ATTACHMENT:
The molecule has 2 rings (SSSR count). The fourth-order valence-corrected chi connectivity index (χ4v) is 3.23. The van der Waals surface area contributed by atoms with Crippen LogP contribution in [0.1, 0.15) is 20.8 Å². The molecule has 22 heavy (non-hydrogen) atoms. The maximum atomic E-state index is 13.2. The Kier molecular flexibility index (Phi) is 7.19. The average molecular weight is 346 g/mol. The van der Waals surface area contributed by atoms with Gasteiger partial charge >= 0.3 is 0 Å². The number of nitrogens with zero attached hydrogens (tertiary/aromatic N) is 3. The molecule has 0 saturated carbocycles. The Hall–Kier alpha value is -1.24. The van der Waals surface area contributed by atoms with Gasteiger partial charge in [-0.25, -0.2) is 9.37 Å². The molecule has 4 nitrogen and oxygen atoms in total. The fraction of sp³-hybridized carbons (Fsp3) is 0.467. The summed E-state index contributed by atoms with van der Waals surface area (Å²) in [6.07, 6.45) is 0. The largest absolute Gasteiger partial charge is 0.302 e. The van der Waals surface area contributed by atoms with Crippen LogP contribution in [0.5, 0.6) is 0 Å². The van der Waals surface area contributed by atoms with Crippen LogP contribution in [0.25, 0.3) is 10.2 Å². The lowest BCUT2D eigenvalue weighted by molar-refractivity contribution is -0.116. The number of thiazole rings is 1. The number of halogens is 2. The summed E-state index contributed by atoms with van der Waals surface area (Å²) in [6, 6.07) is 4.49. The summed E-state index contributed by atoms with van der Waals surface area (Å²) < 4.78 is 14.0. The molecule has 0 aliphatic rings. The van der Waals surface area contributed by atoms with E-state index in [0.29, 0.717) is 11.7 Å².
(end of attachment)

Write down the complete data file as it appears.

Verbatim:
The molecule has 2 rings (SSSR count). The fourth-order valence-corrected chi connectivity index (χ4v) is 3.23. The van der Waals surface area contributed by atoms with Crippen LogP contribution in [0.1, 0.15) is 20.8 Å². The molecule has 22 heavy (non-hydrogen) atoms. The maximum atomic E-state index is 13.2. The Kier molecular flexibility index (Phi) is 7.19. The average molecular weight is 346 g/mol. The van der Waals surface area contributed by atoms with Gasteiger partial charge >= 0.3 is 0 Å². The number of nitrogens with zero attached hydrogens (tertiary/aromatic N) is 3. The molecule has 0 saturated carbocycles. The Hall–Kier alpha value is -1.24. The van der Waals surface area contributed by atoms with Gasteiger partial charge in [-0.25, -0.2) is 9.37 Å². The molecule has 4 nitrogen and oxygen atoms in total. The fraction of sp³-hybridized carbons (Fsp3) is 0.467. The summed E-state index contributed by atoms with van der Waals surface area (Å²) in [6.07, 6.45) is 0. The largest absolute Gasteiger partial charge is 0.302 e. The van der Waals surface area contributed by atoms with Crippen LogP contribution in [0.5, 0.6) is 0 Å². The van der Waals surface area contributed by atoms with Crippen LogP contribution in [0.25, 0.3) is 10.2 Å². The lowest BCUT2D eigenvalue weighted by molar-refractivity contribution is -0.116. The number of thiazole rings is 1. The number of halogens is 2. The summed E-state index contributed by atoms with van der Waals surface area (Å²) in [6, 6.07) is 4.49. The summed E-state index contributed by atoms with van der Waals surface area (Å²) < 4.78 is 14.0. The molecule has 0 aliphatic rings. The van der Waals surface area contributed by atoms with E-state index in [0.29, 0.717) is 11.7 Å².